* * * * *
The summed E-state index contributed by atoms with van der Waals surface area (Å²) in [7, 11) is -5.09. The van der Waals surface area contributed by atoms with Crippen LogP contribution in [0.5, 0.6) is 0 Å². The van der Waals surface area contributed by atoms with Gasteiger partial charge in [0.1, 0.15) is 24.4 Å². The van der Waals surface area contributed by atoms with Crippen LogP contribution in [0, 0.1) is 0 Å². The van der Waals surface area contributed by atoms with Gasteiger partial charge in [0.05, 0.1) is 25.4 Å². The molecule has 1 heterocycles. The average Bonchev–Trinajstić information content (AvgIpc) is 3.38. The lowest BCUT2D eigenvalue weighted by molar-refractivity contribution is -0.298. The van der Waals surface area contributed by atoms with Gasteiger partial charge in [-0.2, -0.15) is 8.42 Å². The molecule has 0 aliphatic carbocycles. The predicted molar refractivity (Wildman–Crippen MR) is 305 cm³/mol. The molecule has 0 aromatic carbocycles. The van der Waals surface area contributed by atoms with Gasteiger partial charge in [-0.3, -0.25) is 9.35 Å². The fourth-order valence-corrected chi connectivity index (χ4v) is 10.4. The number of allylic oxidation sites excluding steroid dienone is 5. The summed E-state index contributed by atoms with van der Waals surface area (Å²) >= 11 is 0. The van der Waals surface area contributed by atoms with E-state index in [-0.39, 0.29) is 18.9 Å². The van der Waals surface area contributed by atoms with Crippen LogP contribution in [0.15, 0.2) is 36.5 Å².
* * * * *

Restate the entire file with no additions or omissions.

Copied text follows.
The summed E-state index contributed by atoms with van der Waals surface area (Å²) in [7, 11) is -5.09. The van der Waals surface area contributed by atoms with Crippen LogP contribution in [0.5, 0.6) is 0 Å². The van der Waals surface area contributed by atoms with Gasteiger partial charge in [0.1, 0.15) is 24.4 Å². The van der Waals surface area contributed by atoms with Crippen LogP contribution in [0, 0.1) is 0 Å². The van der Waals surface area contributed by atoms with Gasteiger partial charge in [0.05, 0.1) is 25.4 Å². The molecule has 1 heterocycles. The average Bonchev–Trinajstić information content (AvgIpc) is 3.38. The lowest BCUT2D eigenvalue weighted by molar-refractivity contribution is -0.298. The van der Waals surface area contributed by atoms with Gasteiger partial charge in [-0.2, -0.15) is 8.42 Å². The molecule has 0 aliphatic carbocycles. The predicted molar refractivity (Wildman–Crippen MR) is 305 cm³/mol. The molecule has 0 aromatic carbocycles. The van der Waals surface area contributed by atoms with Gasteiger partial charge in [-0.3, -0.25) is 9.35 Å². The fourth-order valence-corrected chi connectivity index (χ4v) is 10.4. The number of allylic oxidation sites excluding steroid dienone is 5. The summed E-state index contributed by atoms with van der Waals surface area (Å²) >= 11 is 0. The van der Waals surface area contributed by atoms with E-state index in [-0.39, 0.29) is 18.9 Å². The van der Waals surface area contributed by atoms with Crippen LogP contribution in [0.15, 0.2) is 36.5 Å².